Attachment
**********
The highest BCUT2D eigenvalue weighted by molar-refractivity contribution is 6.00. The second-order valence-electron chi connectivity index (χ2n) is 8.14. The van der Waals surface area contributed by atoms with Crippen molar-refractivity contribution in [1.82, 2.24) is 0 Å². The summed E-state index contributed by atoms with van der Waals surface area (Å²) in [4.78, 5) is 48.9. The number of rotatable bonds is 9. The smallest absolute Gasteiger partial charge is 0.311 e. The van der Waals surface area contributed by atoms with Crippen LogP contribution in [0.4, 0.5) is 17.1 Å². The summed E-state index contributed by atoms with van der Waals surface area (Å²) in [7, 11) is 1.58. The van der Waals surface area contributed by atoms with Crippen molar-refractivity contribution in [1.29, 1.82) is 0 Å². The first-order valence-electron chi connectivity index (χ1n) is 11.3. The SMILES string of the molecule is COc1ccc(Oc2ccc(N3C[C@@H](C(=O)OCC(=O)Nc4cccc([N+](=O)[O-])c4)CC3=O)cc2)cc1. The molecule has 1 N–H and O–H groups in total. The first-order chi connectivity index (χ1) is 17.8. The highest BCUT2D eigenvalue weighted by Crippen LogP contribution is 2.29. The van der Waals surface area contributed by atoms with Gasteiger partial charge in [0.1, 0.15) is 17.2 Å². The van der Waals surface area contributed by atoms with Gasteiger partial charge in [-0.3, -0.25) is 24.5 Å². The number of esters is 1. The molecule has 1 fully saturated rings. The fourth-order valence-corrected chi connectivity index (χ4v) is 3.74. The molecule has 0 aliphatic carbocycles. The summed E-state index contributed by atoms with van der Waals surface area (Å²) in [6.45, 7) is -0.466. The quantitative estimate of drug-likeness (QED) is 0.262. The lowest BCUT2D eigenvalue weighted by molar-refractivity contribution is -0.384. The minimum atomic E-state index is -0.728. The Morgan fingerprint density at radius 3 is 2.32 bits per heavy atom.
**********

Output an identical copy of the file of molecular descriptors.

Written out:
The highest BCUT2D eigenvalue weighted by molar-refractivity contribution is 6.00. The second-order valence-electron chi connectivity index (χ2n) is 8.14. The van der Waals surface area contributed by atoms with Crippen molar-refractivity contribution in [1.82, 2.24) is 0 Å². The summed E-state index contributed by atoms with van der Waals surface area (Å²) in [4.78, 5) is 48.9. The number of rotatable bonds is 9. The smallest absolute Gasteiger partial charge is 0.311 e. The van der Waals surface area contributed by atoms with Crippen LogP contribution in [0.4, 0.5) is 17.1 Å². The summed E-state index contributed by atoms with van der Waals surface area (Å²) in [7, 11) is 1.58. The van der Waals surface area contributed by atoms with Crippen molar-refractivity contribution in [1.29, 1.82) is 0 Å². The first-order valence-electron chi connectivity index (χ1n) is 11.3. The SMILES string of the molecule is COc1ccc(Oc2ccc(N3C[C@@H](C(=O)OCC(=O)Nc4cccc([N+](=O)[O-])c4)CC3=O)cc2)cc1. The molecule has 1 N–H and O–H groups in total. The first-order chi connectivity index (χ1) is 17.8. The highest BCUT2D eigenvalue weighted by Crippen LogP contribution is 2.29. The van der Waals surface area contributed by atoms with Gasteiger partial charge in [0.1, 0.15) is 17.2 Å². The van der Waals surface area contributed by atoms with Gasteiger partial charge in [-0.3, -0.25) is 24.5 Å². The number of esters is 1. The molecule has 1 fully saturated rings. The fourth-order valence-corrected chi connectivity index (χ4v) is 3.74. The molecule has 0 aliphatic carbocycles. The summed E-state index contributed by atoms with van der Waals surface area (Å²) in [6.45, 7) is -0.466. The quantitative estimate of drug-likeness (QED) is 0.262. The lowest BCUT2D eigenvalue weighted by molar-refractivity contribution is -0.384. The minimum atomic E-state index is -0.728. The Morgan fingerprint density at radius 3 is 2.32 bits per heavy atom.